Overcoming low endotoxin recovery (LER) effects with MAT
Low endotoxin recovery (LER) effects have become a mainstay of challenges facing pharma manufacturing and supply sites. While LAL and RPT have proven ineffective in helping overcome low endotoxin recovery effects, finally MAT promises hope.
What is the low endotoxin recovery (LER) effect?
Low endotoxin recovery – often described as a masking effect – points to where a reduced quantity of endotoxin is recovered after an undiluted product is spiked with a known quantity of endotoxin. Whilst the low endotoxin recovery effect is an occurrence that was initially observed in products containing the excipients polysorbate and citrate, subsequent studies in this area have found instances of low endotoxin recovery effects in a variety of other products too – for instance, those with phosphate-containing formulations.
Although the principle which underlies the low endotoxin recovery effect is still to be fully comprehended, a growing body of literature provides glimpses of understanding. Specifically, where low endotoxin recovery effects have occurred, changes in the structure of the LPS molecule were observed which led to decreased endotoxin binding to factor C – the crucial component in stimulating the enzymatic cascade required for endotoxin detection in the LAL or rFC test.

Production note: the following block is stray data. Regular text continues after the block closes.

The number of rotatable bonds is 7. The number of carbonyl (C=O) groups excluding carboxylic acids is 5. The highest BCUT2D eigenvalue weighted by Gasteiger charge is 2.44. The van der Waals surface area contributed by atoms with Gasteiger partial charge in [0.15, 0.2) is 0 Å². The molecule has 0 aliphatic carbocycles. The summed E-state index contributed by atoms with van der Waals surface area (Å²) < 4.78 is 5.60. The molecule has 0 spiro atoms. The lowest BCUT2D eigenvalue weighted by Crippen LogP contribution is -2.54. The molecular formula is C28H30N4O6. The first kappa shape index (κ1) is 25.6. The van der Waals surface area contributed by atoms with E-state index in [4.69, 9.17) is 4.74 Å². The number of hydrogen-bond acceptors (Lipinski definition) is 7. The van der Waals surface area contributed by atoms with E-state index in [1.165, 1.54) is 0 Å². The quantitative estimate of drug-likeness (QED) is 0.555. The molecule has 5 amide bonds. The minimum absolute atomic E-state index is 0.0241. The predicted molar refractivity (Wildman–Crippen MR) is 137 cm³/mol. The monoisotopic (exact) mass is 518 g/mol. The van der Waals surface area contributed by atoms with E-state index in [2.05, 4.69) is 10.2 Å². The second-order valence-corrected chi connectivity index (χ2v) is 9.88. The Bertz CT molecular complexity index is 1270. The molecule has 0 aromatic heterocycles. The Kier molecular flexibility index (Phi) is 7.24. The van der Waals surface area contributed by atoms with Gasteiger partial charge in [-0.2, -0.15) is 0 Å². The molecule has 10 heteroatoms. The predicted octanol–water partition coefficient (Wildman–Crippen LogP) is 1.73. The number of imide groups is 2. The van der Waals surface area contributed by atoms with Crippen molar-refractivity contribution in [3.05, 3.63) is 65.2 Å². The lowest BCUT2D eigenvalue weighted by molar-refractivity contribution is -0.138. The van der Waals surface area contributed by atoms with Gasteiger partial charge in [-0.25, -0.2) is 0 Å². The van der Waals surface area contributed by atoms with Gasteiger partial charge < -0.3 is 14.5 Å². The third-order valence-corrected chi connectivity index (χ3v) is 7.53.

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Why is the low endotoxin recovery effect a problem?
Low endotoxin recovery effects pose significant problems for manufacturing and supply sites during the process of routine testing a drug as a part of it’s batch release. In this process, the labs test both a spiked sample of a drug batch as their control and an unspiked sample in a bid to detect possible endotoxin contaminations within the batch. While testing the spiked solution, the internal validity of the test results is determined — ensuring that where for instance the amount of LPS detected is low, that is in fact due to the low amount of LPS in the sample, not due to the assay’s inability to detect LPS within that particular drug.
Where the LPS recovery percentage found after testing a spiked drug solution is below 50%, low endotoxin recovery effects are at play. When a low endotoxin recovery effect is observed in the testing of a spiked solution, the implication is that upon testing it’s paired unspiked solution, if there was contamination of endotoxins, such contaminations would not be detected by the assay and thus the batch from which these samples derived would pose significant risk to patient safety if released. Unless these low endotoxin recovery effects are overcome, and it is established that the drug is not contaminated with endotoxins, the drug will not be released into the market.
By this same token, low endotoxin recovery effects pose an interesting headache for manufacturers. Specifically, products that are not in fact contaminated by endotoxins and are completely safe from this perspective, could be stalled from being released due to the low endotoxin recovery effects observed while testing them.